Foam rolling! If you’ve ever been in a gym or Physio clinic, you may have seen a foam roller lying around! Foam rolling has lots of misconceptions and ideas around it. The main benefit that comes from foam rolling is not lengthening of the muscle, but increased circulation to the muscle through vasodilation. This means that the foam roller rolling back and forth on the muscle is creating heat through friction, which causes the blood vessels to dilate or get bigger (vasodilation). This creates more blood flow through the muscle and allows for the muscle to relax. The other major benefit of foam rolling is the effect it has on your Central Nervous System (CNS), where the pressure from the foam roller stimulates the CNS and tells the body to relax.
Now that we know what foam rolling does, WHEN and HOW should we do it? As for WHEN, you can decide! Lots of research suggests that foam rolling can be helpful before OR after a bout of exercise. Some even show that it can be beneficial without even doing any exercise with it! You can use foam rolling as an addition to your warm up, you can do it as a cool down with your stretches, OR you can do it anytime throughout the day when you have some free time! Just make sure that you are staying on the foam roller for 30 sec-2 mins per body part!
Now, we get to the HOW! Our personal trainer Alex has put together 5 great foam roller exercises that everyone can try as long as you have a foam roller! The foam roller you have at home can be foam, plastic, hard, soft, or anything in between! If you’d like to learn more, please contact @alexbee at 780 395 9170 or 780 244 1095
- QUADS – start in a plank position with your mid-thighs on the foam roller and elbows on the ground as shown. Then, slowly army-crawl with your elbows to roll the foam roller up and down the front of your leg. Don’t roll onto any bones, just on the meaty parts of the muscle. When you find a sore spot, stay on it and try to get it to relax! Repeat for about 2 mins.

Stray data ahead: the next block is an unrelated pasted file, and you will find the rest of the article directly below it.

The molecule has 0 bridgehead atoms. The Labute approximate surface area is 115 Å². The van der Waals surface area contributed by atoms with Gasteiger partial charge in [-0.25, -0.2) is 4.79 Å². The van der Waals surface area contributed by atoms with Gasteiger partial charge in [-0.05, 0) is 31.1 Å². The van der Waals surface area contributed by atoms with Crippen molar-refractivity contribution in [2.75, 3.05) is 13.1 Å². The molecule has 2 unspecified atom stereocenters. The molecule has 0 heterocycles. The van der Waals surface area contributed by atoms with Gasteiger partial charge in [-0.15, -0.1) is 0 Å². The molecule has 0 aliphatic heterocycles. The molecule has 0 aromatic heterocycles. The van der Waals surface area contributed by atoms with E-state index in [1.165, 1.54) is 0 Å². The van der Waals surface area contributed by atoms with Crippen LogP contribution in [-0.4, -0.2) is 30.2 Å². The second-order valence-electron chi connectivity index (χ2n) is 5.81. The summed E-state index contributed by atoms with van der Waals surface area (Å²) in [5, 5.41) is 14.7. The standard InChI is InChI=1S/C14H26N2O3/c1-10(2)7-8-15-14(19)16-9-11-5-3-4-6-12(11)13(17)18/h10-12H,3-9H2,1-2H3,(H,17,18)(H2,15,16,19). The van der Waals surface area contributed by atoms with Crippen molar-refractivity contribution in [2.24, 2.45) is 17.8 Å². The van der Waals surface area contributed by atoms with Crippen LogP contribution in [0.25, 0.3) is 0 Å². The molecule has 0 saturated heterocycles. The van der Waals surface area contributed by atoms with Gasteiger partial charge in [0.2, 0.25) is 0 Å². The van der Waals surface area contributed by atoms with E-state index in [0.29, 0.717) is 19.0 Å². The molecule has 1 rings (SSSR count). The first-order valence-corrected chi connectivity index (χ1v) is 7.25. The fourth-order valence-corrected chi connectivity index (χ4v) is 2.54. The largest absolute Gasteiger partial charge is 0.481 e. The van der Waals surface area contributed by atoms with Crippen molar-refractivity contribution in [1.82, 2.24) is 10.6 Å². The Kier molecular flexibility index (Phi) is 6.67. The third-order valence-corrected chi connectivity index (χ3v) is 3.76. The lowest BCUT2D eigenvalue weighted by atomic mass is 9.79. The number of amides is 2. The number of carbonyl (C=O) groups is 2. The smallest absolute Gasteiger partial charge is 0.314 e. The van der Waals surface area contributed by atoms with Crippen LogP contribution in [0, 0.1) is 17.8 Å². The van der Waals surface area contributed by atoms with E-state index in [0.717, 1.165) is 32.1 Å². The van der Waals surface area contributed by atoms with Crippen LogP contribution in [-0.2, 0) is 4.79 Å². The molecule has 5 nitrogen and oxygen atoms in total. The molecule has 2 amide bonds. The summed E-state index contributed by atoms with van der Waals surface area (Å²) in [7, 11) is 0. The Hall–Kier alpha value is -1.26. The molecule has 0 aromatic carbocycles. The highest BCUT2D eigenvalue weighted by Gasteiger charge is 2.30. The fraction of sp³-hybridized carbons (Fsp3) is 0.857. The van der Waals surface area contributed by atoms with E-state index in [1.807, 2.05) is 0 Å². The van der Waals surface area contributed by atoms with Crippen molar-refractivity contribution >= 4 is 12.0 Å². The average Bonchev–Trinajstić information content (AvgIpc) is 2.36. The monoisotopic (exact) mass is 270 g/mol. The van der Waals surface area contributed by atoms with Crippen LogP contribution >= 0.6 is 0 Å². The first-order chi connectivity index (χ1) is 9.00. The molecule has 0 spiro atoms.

- GLUTES – start sitting on the foam roller and lean over to one side (as shown). Follow the same steps as foam rolling the quads, move slowly over the glute muscle from the very bottom by your hamstring or sit bones, all the way up to by the waistband of your pants. Along the way, if you find a trigger point or a sore spot, stop and roll back and forth or hold on that spot. Repeat for 1-2 mins per side.
- T-SPINE EXTENSION – start laying on the ground with the foam roller positioned on your mid-back or just below your shoulder blades. Cup your head/neck with your hands as shown, and support your head so your neck is not straining. Keep your glutes on the floor and slowly lean back over the foam roller. You should feel a stretch through your back and might even feel a “stuck” feeling in the back. Try different levels of your spine by rolling the foam roller up or down your back, place your bum back down on the ground and then lean back again. Repeat for about 2 mins.
- PEC STRETCH – start laying ON the foam roller this time. Your head and bum should be supported by the foam roller. If you have a short foam roller, support your head, neck, and t-spine with the foam roller and then prop up your lower body using pillows, etc. Then place your arms out to the side in line with your shoulders and relax! Your arms may or may not touch the ground depending on your mobility. If having your arms straight out is too much of a stretch or is painful, try bending the elbows to an H shape. Hold this position for about 1-2 mins.
- CALVES – start sitting with the foam roller under your calves. You can place one leg over the other for more pressure (as shown), or you can leave both legs on the foam roller. You can slowly roll the foam roller back and forth just like rolling the quads and glutes. Try to find sore spots and focus on them, hold pressure there, or roll quickly back and forth over the spot. Moving your feet side to side like windshield wipers is also a good alternative to this exercise. For more pressure, you can lift your bum off the ground and use your arms to roll yourself forward/backward.
Images courtesy of simpleset.net